“Even though you try to put people under control, it is impossible. You cannot do it. The best way to control people is to encourage them to be mischievous. Then they will be in control in a wider sense. To give your sheep or cow a large spacious meadow is the way to control him. So it is with people: first let them do what they want, and watch them. This is the best policy. To ignore them is not good. That is the worst policy. The second worst is trying to control them. The best one is to watch them, just to watch them, without trying to control them.”

― Shunryu Suzuki, "Zen Mind, Beginner's Mind"

Sounds a lot like Montessori.

Wednesday, August 8, 2012


Tomorrow is our first day of school.

The way we organized things this year is that we're having the new children come alone for four days at first, and then be joined by the older ones. I figured this will give us ample time to orient them to the classroom, lunch and snack areas, the outdoors, and most importantly to us (the giants) and each other! By the time the returning children join us (next Wednesday) the new little guys will hopefully already be able to work independently for short periods and understand the basic functioning of the classroom.

The shelves are stripped bare except for a few things in each area:

Practical Life: Opening and closing containers, Opening and closing nuts and bolts, Opening and closing wingnuts, Opening and closing nesting dolls, Large bead stringing, The large snaps frame, The small snaps frame, The velcro frame, Dusting a table, Using a dust pan, Mopping, and an assortment of knobbed puzzles

Sensorial: Wooden blocks, Large lego basket, Small lego basket, Cylinder block 1, Cylinder block 2, Touch board 1, Touch board 2

Language: Blank chalkboard, Sensitizing, Sandpaper Letters

Math: Sandpaper numbers

Art: Crayons, Play Dough

As the days go by, transition materials will disappear, and more practical life materials will make their way onto the shelves. When the returning children join us, I will I add quite a few materials to the shelves for them. By then, with some guideance, the new children will be able to distinguish between works they've been shown and works they have not been presented yet (and may not yet use).

Outside we have nice new buckets and shovels for the sandbox, the chalks and erasers for the large outdoor chalkboards, ye old swings and tire swings, the rope swing, balls, and large building blocks.

The grace and courtesy we'll be working on during these first days will be: How to enter the classroom, How to use the bathroom, How to work at a table, How to work at a rug, How to clean a dry spill, How to clean a wet spill, How to wash hands, How to stand in line (for washing hands occasionally, and for washing dishes after lunch), How to get the teacher's attention, How to walk in the room, How to use a soft voice, How to tuck in a chair, How to brush your teeth, How to have snack, How to sit at the lunch table (to name a lot.)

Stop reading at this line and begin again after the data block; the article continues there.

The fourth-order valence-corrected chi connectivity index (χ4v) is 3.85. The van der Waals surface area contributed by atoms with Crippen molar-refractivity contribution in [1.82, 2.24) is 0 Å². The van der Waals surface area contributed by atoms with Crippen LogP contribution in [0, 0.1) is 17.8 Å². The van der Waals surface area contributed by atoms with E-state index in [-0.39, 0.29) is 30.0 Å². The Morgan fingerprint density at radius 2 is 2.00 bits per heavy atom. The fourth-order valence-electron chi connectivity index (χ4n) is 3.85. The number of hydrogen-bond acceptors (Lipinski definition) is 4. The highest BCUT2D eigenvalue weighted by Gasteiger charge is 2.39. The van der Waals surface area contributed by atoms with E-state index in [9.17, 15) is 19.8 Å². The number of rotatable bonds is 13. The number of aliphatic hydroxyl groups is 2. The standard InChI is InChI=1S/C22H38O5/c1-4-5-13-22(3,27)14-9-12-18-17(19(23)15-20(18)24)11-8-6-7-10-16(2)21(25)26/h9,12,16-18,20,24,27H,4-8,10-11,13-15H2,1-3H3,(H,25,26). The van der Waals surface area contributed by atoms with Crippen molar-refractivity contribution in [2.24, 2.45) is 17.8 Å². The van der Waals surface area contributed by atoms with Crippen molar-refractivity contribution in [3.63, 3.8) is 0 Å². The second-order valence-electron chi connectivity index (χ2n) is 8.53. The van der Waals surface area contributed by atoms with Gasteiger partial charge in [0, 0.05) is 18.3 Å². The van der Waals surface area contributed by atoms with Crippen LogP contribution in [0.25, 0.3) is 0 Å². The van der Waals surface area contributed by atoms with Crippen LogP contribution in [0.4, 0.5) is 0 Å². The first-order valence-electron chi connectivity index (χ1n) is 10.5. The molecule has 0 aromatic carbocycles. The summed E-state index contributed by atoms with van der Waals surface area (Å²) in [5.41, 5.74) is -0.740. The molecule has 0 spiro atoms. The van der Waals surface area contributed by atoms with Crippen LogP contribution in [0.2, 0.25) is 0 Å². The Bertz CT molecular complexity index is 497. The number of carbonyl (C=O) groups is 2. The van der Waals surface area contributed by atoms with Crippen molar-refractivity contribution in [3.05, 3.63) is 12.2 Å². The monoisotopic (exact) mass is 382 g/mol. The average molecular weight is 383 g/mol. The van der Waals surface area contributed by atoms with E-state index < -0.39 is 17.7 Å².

As the days progress we will add more to this list, and ever repeat the lessons as needed. (Especially as six year old elders begin to slip into the next development plane and conveniently forget them.)

Our focus as adults will be on establishing trust with the new children through conversation, songs, games, lessons and good times. As well as to use analyzed movements and soft language to give a clear impression to them. And to just enjoy all this.

It usually feels like a tidal wave when summer vacation is over and we're on the cusp of starting another year's cycle. Do I remember how to do it? I know that in two days the summer will be like dreams from a distant past. I think about "beginner's mind" and Shunryu Suzuki saying:

“Go, and enjoy your problems.”

Sunday, August 5, 2012

Beginner's mind

The new school year is soon to start. It will be the fifth year of the school, and my eigth year of teaching Montessori Primary. I've been thinking about cycles of knowledge, and time passing, and how still I have not come around to making definition booklets (I recently gave up prospects of making my own and just ordered them from Maitri) or mastered all the lessons with the bells.

Last year before the school year began, my strong intention was to "keep things fun and simple." I used that phrase like a mantra throughout the year, especially during the treacherous moments of planning school events where my habit for complicating things and overworking is especially flagrant. I relaxed more, was more present, and enjoyed being with the children more when I was spending less time planning and worrying. During this holiday, the time I spent at school was mostly invested in un-cluttering, cleaning, and sorting out materials that honestly were never going to make it out to the shelves.

During the break I found a new north for the coming year: to keep a "beginner's mind". To me, beginner's mind means to bring freshness into the things I do. Even though I've presented hand washing two hundred and fifty times, to do it as if I was presenting it for the very first time. It also means to keep my mind open to possibilities, inquisitive, to listen well. When you are new to something, you observe very carefully and attentively. I'd like to observe like that. Beginners are also humble, friendly to the fact that learning something new will certainly involve making mistakes. Touching back on that way of thinking is what is on my mind these days.

A post from Zen Master Mary Jakzch inspired me on this new heading:

"Let go of knowing – that’s real wisdom. "